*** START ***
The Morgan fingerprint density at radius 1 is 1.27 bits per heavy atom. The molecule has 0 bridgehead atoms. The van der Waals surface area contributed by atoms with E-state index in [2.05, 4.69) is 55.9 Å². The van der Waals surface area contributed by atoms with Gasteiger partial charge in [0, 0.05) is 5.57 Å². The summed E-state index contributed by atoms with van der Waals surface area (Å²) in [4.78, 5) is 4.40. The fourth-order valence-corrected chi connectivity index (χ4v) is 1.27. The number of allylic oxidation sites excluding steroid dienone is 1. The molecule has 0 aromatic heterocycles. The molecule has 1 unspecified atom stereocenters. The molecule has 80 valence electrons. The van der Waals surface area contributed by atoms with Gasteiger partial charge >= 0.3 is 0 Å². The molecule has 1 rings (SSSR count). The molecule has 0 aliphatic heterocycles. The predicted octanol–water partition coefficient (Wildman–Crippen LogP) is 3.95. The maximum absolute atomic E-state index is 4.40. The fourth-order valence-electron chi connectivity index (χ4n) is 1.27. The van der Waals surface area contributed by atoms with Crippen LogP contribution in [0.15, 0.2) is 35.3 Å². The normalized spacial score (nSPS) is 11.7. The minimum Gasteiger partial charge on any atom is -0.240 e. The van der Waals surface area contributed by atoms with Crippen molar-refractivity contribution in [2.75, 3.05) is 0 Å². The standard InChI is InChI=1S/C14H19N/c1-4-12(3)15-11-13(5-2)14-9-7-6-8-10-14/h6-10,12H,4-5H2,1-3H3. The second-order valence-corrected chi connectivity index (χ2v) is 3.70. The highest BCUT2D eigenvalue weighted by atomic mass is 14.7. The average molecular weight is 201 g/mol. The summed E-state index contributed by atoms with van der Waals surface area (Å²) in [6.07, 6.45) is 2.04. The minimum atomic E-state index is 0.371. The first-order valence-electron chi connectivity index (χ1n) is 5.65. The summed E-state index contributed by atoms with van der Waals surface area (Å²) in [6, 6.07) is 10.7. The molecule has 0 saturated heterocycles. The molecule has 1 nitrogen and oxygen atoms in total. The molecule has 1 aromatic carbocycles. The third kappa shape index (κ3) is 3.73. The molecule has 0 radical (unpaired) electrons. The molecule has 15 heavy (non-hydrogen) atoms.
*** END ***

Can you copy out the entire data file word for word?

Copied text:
The Morgan fingerprint density at radius 1 is 1.27 bits per heavy atom. The molecule has 0 bridgehead atoms. The van der Waals surface area contributed by atoms with E-state index in [2.05, 4.69) is 55.9 Å². The van der Waals surface area contributed by atoms with Gasteiger partial charge in [0, 0.05) is 5.57 Å². The summed E-state index contributed by atoms with van der Waals surface area (Å²) in [4.78, 5) is 4.40. The fourth-order valence-corrected chi connectivity index (χ4v) is 1.27. The number of allylic oxidation sites excluding steroid dienone is 1. The molecule has 0 aromatic heterocycles. The molecule has 1 unspecified atom stereocenters. The molecule has 80 valence electrons. The van der Waals surface area contributed by atoms with Gasteiger partial charge >= 0.3 is 0 Å². The molecule has 1 rings (SSSR count). The molecule has 0 aliphatic heterocycles. The predicted octanol–water partition coefficient (Wildman–Crippen LogP) is 3.95. The maximum absolute atomic E-state index is 4.40. The fourth-order valence-electron chi connectivity index (χ4n) is 1.27. The van der Waals surface area contributed by atoms with Crippen LogP contribution in [0.15, 0.2) is 35.3 Å². The normalized spacial score (nSPS) is 11.7. The minimum Gasteiger partial charge on any atom is -0.240 e. The van der Waals surface area contributed by atoms with Crippen molar-refractivity contribution in [2.75, 3.05) is 0 Å². The standard InChI is InChI=1S/C14H19N/c1-4-12(3)15-11-13(5-2)14-9-7-6-8-10-14/h6-10,12H,4-5H2,1-3H3. The second-order valence-corrected chi connectivity index (χ2v) is 3.70. The highest BCUT2D eigenvalue weighted by atomic mass is 14.7. The average molecular weight is 201 g/mol. The summed E-state index contributed by atoms with van der Waals surface area (Å²) in [6.07, 6.45) is 2.04. The minimum atomic E-state index is 0.371. The first-order valence-electron chi connectivity index (χ1n) is 5.65. The summed E-state index contributed by atoms with van der Waals surface area (Å²) in [6, 6.07) is 10.7. The molecule has 0 saturated heterocycles. The molecule has 1 nitrogen and oxygen atoms in total. The molecule has 1 aromatic carbocycles. The third kappa shape index (κ3) is 3.73. The molecule has 0 radical (unpaired) electrons. The molecule has 15 heavy (non-hydrogen) atoms.